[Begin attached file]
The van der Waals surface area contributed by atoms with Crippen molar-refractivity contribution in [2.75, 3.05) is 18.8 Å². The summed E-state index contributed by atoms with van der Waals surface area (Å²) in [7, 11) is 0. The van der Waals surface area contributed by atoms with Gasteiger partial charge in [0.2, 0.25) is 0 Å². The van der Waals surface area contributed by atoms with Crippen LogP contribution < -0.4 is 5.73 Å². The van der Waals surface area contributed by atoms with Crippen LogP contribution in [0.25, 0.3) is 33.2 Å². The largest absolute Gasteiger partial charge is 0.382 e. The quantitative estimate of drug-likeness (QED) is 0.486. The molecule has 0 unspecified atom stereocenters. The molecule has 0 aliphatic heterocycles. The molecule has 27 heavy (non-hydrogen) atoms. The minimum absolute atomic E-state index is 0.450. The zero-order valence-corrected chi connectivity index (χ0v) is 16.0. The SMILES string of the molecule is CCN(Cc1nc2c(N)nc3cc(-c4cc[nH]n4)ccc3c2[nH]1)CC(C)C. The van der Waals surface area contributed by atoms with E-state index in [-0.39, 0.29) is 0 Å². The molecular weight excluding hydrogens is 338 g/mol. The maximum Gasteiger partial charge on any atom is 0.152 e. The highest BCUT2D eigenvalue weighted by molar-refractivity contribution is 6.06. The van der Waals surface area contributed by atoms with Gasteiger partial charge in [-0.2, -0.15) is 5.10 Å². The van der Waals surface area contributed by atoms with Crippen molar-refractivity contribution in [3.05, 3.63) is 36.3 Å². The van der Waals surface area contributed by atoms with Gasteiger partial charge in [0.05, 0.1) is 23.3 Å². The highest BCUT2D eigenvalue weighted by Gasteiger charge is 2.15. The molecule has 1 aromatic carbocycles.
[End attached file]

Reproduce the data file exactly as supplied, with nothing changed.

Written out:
The van der Waals surface area contributed by atoms with Crippen molar-refractivity contribution in [2.75, 3.05) is 18.8 Å². The summed E-state index contributed by atoms with van der Waals surface area (Å²) in [7, 11) is 0. The van der Waals surface area contributed by atoms with Gasteiger partial charge in [0.2, 0.25) is 0 Å². The van der Waals surface area contributed by atoms with Crippen LogP contribution < -0.4 is 5.73 Å². The van der Waals surface area contributed by atoms with Crippen LogP contribution in [0.25, 0.3) is 33.2 Å². The largest absolute Gasteiger partial charge is 0.382 e. The quantitative estimate of drug-likeness (QED) is 0.486. The molecule has 0 unspecified atom stereocenters. The molecule has 0 aliphatic heterocycles. The molecule has 27 heavy (non-hydrogen) atoms. The minimum absolute atomic E-state index is 0.450. The zero-order valence-corrected chi connectivity index (χ0v) is 16.0. The SMILES string of the molecule is CCN(Cc1nc2c(N)nc3cc(-c4cc[nH]n4)ccc3c2[nH]1)CC(C)C. The van der Waals surface area contributed by atoms with E-state index in [-0.39, 0.29) is 0 Å². The molecular weight excluding hydrogens is 338 g/mol. The maximum Gasteiger partial charge on any atom is 0.152 e. The highest BCUT2D eigenvalue weighted by molar-refractivity contribution is 6.06. The van der Waals surface area contributed by atoms with Gasteiger partial charge in [-0.2, -0.15) is 5.10 Å². The van der Waals surface area contributed by atoms with Crippen molar-refractivity contribution in [3.05, 3.63) is 36.3 Å². The van der Waals surface area contributed by atoms with Gasteiger partial charge in [0.05, 0.1) is 23.3 Å². The highest BCUT2D eigenvalue weighted by Gasteiger charge is 2.15. The molecule has 1 aromatic carbocycles.